1. Assess the patient’s nutritional status, dietary intake, and weight changes.
  2. Offer small, frequent meals of easily digestible foods, such as rice, toast, bananas, and yogurt, to provide nutrients and promote gradual refeeding.
  3. Encourage the patient to consume clear liquids or easily digestible foods, such as broth or gelatin, during the acute phase of gastroenteritis.
  4. Provide education on the gradual reintroduction of regular foods, avoiding spicy or fatty foods that may exacerbate symptoms.

Risk for Impaired Skin Integrity:

  1. Assess the perineal area and skin integrity regularly, especially in patients with frequent diarrhea.
  2. Implement proper hygiene measures, including gentle cleansing and thorough drying of the perineal area after each episode of diarrhea.
  3. Apply a moisture barrier ointment or cream to protect the skin from prolonged exposure to moisture and irritation.
  4. Educate the patient and caregivers about the importance of maintaining good hygiene practices and promptly changing soiled clothing or diapers.

Risk for Infection:

  1. Practice strict hand hygiene and adhere to infection prevention protocols.
  2. Implement isolation precautions as indicated, particularly for patients with highly contagious or infectious gastroenteritis.
  3. Monitor for signs of secondary infection, such as persistent fever, worsening abdominal pain, or increased frequency of diarrhea, and promptly report to the healthcare team.
  4. Educate the patient and caregivers about proper hand hygiene, including thorough handwashing with soap and water, to prevent the spread of infection.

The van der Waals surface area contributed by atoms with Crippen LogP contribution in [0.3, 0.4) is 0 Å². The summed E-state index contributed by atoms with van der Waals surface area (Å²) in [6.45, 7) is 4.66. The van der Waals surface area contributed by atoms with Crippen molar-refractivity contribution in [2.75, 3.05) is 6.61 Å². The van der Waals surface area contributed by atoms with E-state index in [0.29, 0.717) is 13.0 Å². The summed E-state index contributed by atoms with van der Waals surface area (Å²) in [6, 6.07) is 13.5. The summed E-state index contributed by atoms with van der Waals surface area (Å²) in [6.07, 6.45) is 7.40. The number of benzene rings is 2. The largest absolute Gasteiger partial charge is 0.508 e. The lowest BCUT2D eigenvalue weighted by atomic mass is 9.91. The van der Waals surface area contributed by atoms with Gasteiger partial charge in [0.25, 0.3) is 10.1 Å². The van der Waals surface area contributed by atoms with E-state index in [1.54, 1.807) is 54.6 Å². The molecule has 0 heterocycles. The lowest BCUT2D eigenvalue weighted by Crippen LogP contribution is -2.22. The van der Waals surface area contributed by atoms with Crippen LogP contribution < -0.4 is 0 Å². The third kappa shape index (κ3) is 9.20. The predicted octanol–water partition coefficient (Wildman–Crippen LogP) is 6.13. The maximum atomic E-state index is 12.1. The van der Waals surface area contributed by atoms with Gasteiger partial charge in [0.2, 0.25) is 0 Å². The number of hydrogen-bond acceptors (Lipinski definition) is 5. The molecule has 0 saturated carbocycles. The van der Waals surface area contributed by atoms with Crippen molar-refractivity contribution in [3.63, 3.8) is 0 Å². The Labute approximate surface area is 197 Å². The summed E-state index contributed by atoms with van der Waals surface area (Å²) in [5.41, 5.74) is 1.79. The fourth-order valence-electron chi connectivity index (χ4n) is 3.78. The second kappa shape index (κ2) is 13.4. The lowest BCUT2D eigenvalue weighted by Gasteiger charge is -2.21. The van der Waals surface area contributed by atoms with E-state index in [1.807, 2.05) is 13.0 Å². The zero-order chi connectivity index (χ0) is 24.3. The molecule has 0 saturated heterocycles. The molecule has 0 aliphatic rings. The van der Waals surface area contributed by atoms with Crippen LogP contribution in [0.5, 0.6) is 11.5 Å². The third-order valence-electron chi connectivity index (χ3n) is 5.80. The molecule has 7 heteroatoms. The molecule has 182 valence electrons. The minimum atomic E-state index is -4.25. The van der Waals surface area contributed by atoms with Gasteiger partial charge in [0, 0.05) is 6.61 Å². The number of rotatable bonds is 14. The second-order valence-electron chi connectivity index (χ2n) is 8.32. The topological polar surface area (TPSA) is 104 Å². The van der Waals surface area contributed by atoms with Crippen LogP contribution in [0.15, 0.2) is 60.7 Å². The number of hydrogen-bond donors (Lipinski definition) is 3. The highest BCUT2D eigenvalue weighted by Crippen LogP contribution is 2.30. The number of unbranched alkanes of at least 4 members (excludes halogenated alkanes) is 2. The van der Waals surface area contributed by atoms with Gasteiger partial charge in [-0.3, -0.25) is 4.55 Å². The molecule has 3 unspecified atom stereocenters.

Gastroenteritis Nursing Evaluation:

  1. Restoration of fluid balance with adequate hydration and prevention of dehydration.
  2. Achievement of balanced nutrition and prevention of malnutrition-related complications.
  3. Maintenance of skin integrity with the prevention of skin breakdown.
  4. Prevention of secondary infections through infection control measures and vigilant monitoring.
  5. Monitor the patient’s vital signs, urine output, and laboratory values to assess fluid balance and hydration status.
  6. Assess the patient’s nutritional intake and evaluate improvements in appetite and gastrointestinal symptoms.
  7. Evaluate the patient’s perineal area for any signs of skin breakdown or irritation.
  8. Assess the patient’s pain level and evaluate the effectiveness of pain management interventions.
  9. Monitor for signs of infection and intervene promptly to prevent complications.


Regularly document the patient’s vital signs, fluid balance, nutritional intake, skin assessments, interventions provided, and the patient’s response to treatment. Collaborate with the interdisciplinary healthcare team to review and update the care plan based on the patient’s condition and evolving needs.

Note: This nursing care plan is a general guideline and should be individualized based on the patient’s specific needs, the severity of gastroenteritis, and healthcare provider’s recommendations.